In the battle against the spread of infection, new federal healthcare guidelines and new consumer research are changing the way people wash their hands. The guidelines say doctors and nurses should wash their hands with hot soapy water less, while the research says household members probably should use plain soap more often.
Last month, the Centers for Disease Control and Prevention issued new hand hygiene guidelines for health care workers that have revolutionized infection control for workers in direct contact with patients. The recommendations say doctors and nurses should use alcohol-based hand antiseptics to decontaminate their hands between seeing patients to prevent the spread of infections rather than soaping up. In the home, new research suggests antibacterial cleaners, which may increase the likelihood of creating antimicrobial-resistant bacteria, are no better at removing germs than good old-fashioned soap and water.
Dr. Elaine Larson, professor of pharmaceutical and therapeutic research in the Columbia University School of Nursing and professor of epidemiology in the Mailman School of Public Health, had a "hand" in both the development of the guidelines and the research findings for the public.
CDC estimates hospital-acquired infections cost $4.5 billion a year and 80 percent are transmitted by direct touch. Adhering to old guidelines that recommend washing with soap before and after direct contact with a patient can reduce a hospital's rate of infection, but perfect adherence often takes more time than most healthcare workers can spare.
"If nurses washed their hands like they were supposed to, the washing time would amount to 16 hours of each day in a 20-bed intensive care unit," Dr. Larson says. "In reality, healthcare workers followed the washing guidelines about 50 percent of the time."
The new CDC guidelines should reduce the time spent to decontaminate hands. The recommended alcohol-based products can be carried with the healthcare worker or installed in several convenient places near patient rooms. The alcohol in the lotion kills bacteria, but added emollients keep hands soft. The product dries on the hands so towels are unnecessary.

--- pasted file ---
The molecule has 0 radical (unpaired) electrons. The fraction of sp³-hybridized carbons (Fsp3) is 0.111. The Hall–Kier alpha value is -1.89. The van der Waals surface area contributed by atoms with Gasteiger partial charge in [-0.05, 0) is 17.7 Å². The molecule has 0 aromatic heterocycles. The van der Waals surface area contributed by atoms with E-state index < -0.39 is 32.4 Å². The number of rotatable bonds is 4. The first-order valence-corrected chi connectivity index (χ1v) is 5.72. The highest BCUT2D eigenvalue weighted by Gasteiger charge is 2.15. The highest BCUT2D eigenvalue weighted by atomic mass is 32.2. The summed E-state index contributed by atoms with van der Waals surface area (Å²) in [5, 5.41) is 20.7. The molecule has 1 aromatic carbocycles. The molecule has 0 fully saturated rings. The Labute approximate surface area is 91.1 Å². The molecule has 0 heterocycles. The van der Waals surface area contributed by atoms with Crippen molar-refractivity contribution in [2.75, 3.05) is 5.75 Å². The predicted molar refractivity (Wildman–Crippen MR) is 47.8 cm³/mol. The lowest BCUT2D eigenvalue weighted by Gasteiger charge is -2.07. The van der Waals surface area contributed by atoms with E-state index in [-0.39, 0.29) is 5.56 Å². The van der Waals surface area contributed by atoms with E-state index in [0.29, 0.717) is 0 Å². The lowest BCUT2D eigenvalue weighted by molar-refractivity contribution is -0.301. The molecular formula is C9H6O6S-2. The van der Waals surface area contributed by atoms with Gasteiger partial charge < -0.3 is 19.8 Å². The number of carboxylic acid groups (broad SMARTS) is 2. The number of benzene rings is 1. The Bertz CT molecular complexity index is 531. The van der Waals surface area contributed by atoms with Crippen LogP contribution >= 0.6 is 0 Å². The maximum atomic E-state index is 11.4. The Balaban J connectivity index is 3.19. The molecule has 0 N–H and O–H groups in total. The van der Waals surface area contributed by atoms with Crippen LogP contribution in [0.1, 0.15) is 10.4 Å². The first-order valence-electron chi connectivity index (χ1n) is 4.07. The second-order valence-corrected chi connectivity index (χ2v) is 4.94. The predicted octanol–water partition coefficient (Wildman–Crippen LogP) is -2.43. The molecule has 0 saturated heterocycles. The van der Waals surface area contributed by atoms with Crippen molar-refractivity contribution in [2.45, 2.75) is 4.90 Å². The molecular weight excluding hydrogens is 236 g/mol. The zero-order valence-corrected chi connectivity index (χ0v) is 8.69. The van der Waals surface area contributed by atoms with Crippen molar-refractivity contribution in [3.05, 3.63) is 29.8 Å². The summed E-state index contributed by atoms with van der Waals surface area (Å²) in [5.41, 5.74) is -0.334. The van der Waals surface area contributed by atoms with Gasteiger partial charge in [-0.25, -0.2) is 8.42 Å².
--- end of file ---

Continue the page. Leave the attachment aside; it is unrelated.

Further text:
In September, before the new guidelines were officially released, Peggy Fracaro, the manager of hospital epidemiology at the Columbia Presbyterian Medical Center campus of New York-Presbyterian Hospital, switched the hospital to alcohol-based antiseptics. "With soap, there was always a problem with not enough sinks, running out of paper towels, or soap that was too caustic," she says. "This is easy, one dab and you're done."
Besides saving time, the new alcohol products may be more effective than soap at reducing infections. Research by Dr. Larson in the neonatal ICU and operating rooms of New York-Presbyterian showed alcohol-based products either worked as well or better than hospital-strength antimicrobial soap at reducing hand bacteria and left hands softer.
But whether alcohol-based products can actually reduce hospital-acquired infections remains unknown. The only study of alcohol vs. soap, published in the Journal of the American Medical Association in August, showed no difference in surgical site infections during the 30 days of the study. Dr. Larson is conducting a study in Children's Hospital of New York and NewYork-Presbyterian Hospital at Cornell to compare hospital-acquired infections in babies exposed to the two cleaners. "Even if alcohol products are not any better than soap, they're much faster than soap and that's a huge savings in time and money," Dr. Larson says.
Outside the hospital, though, good hand hygiene doesn't need any special treatment beyond standard soap and water, according to Dr. Larson's research.
With antibacterial soaps commanding 75 percent of the cleaning product market and growing concern about the possibility that such soaps might lead to the development of microorganisms resistant to antimicrobial agents, Dr. Larson recently decided to perform her first household study and the first ever on household antibacterial soaps. She hoped her findings might help consumers decide which cleanser was better to use.
She provided 220 Manhattan households antimicrobial or standard cleaners and recorded hand bacteria counts before and after the one-year study. She found antimicrobial products work no better than soap in removing bacteria from the hands. Participants in both groups had an average 1 million bacteria per hand at the beginning of the study, but only 300,000 per hand by the end. Dr. Larson reported her data in October at the Infectious Diseases Society of America meeting.
"People in the study probably washed more often and longer than usual," Dr. Larson says, "but the research shows if you wash your hands with plain soap, it helps."
The study also found no difference between the soaps in the type of normal skin bacteria found on the participant's hands.
Dr. Larson continues to analyze data to see how well each cleanser affected the number of infections in the households. "Personally, I'd recommend just washing your hands with soap at home," she says. "If you have a sick child and want to disinfect your hands, use an alcohol-based product."
The research was supported by a grant from the National Institutes of Health.